Tag Archives: destinations

River cruising in the 1870s

River cruising on the Rhine, Danube and other European rivers is an increasingly popular pastime but it is hardly new. Rivers have been exploited for their commercial potential for millennia and aside from their contribution to transportation their recreational potential has long since been recognized.

Heather Belle2

Early photo of the Heather Belle. P.E.I. Public Archives and Records Office Accession 2103/216

This is true even on the limited river systems of Prince Edward Island. Steamers such as the Heather Belle, the Jacques Cartier, and later the Harland, as well as the ferry steamers provided a working freight and passenger service up the rivers to head of tide.  In a two-part  article titled “Pleasant Ways and Days” which appeared in the 1877 Semi-Weekly Patriot a correspondent writes about the excursions available to those from the city. Besides the coastal trips to Crapaud and Orwell and visits to the islands of Hillsborough Bay the writer enthuses about the trips on the river steamers as if employed as a hack publicist for the steamship companies:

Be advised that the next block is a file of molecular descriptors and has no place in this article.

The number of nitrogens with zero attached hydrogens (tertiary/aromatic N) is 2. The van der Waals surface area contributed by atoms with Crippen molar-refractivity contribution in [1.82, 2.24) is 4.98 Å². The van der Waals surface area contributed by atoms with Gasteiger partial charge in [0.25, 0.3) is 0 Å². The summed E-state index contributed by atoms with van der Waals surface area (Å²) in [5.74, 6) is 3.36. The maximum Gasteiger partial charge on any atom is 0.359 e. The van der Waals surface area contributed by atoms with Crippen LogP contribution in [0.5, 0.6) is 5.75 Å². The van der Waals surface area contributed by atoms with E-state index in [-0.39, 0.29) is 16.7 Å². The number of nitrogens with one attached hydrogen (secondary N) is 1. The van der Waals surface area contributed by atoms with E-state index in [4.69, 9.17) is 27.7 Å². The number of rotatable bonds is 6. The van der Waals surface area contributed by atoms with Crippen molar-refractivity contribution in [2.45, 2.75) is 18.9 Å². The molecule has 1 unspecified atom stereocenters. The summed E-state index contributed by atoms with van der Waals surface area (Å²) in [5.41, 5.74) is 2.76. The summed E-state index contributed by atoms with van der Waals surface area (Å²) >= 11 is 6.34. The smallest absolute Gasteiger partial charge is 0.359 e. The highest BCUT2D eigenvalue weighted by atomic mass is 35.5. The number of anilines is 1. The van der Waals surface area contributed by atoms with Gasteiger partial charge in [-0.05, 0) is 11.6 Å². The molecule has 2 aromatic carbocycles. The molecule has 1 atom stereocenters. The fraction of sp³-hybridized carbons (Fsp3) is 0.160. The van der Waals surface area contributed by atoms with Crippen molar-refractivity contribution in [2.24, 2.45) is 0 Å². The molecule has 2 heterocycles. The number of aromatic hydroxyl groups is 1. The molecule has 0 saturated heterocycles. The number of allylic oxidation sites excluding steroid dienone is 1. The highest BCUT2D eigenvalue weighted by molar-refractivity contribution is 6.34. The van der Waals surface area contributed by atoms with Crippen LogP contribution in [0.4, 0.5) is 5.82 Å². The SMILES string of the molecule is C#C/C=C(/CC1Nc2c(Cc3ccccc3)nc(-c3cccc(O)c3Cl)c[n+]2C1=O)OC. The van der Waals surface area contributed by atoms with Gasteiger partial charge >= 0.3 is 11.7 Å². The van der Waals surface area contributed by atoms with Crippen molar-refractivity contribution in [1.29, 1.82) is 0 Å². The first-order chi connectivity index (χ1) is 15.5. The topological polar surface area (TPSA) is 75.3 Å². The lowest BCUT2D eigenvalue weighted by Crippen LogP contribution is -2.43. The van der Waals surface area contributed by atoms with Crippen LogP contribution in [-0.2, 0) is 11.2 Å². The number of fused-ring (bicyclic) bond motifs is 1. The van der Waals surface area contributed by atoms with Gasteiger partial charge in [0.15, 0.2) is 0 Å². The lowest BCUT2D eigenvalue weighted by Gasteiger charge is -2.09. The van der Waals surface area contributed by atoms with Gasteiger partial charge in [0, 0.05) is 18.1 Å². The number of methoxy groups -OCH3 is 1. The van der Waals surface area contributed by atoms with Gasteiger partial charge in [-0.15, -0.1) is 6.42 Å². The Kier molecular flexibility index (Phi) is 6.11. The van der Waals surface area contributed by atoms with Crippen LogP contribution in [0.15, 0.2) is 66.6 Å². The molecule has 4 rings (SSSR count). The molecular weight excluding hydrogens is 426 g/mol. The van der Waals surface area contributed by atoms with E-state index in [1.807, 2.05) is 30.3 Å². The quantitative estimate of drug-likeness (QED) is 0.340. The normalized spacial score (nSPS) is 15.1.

All who have taken the trip up the East and West (or Hillsboro and York [sic]) Rivers, but especially the latter, agree that it can hardly be surpassed for varied beauty, winding in and out as it does, through intervale and upland, here a “bank” and there a “brae,” clothed, now to the waters edge with varied forest  shades, anon, carpetted to the bank, with every tint of grass green of the splendid farms. Flocks of cranes and solitary specimens stand along the bank and sail slowly away as the boat draws near, snipe, flit, dicks and geese, in season, hover around and everything is beautiful.

This trip is performed on the government steam-ferry Southport, a large and substantial boat under the command of Capt. Henry Mutch. On Tuesday and Friday at morning and evening 5 a.m. and 3;30 p.m., the trips are made, touching at Farquharson’s wharf and going in sight of Bonshaw wharf, 12 cents each way, reduction in favour of large parties, and one has the advantage of the interesting study of mankind, to be had in the varied specimens of human nature of the one thousand, or fifteen hundred the boat will hold.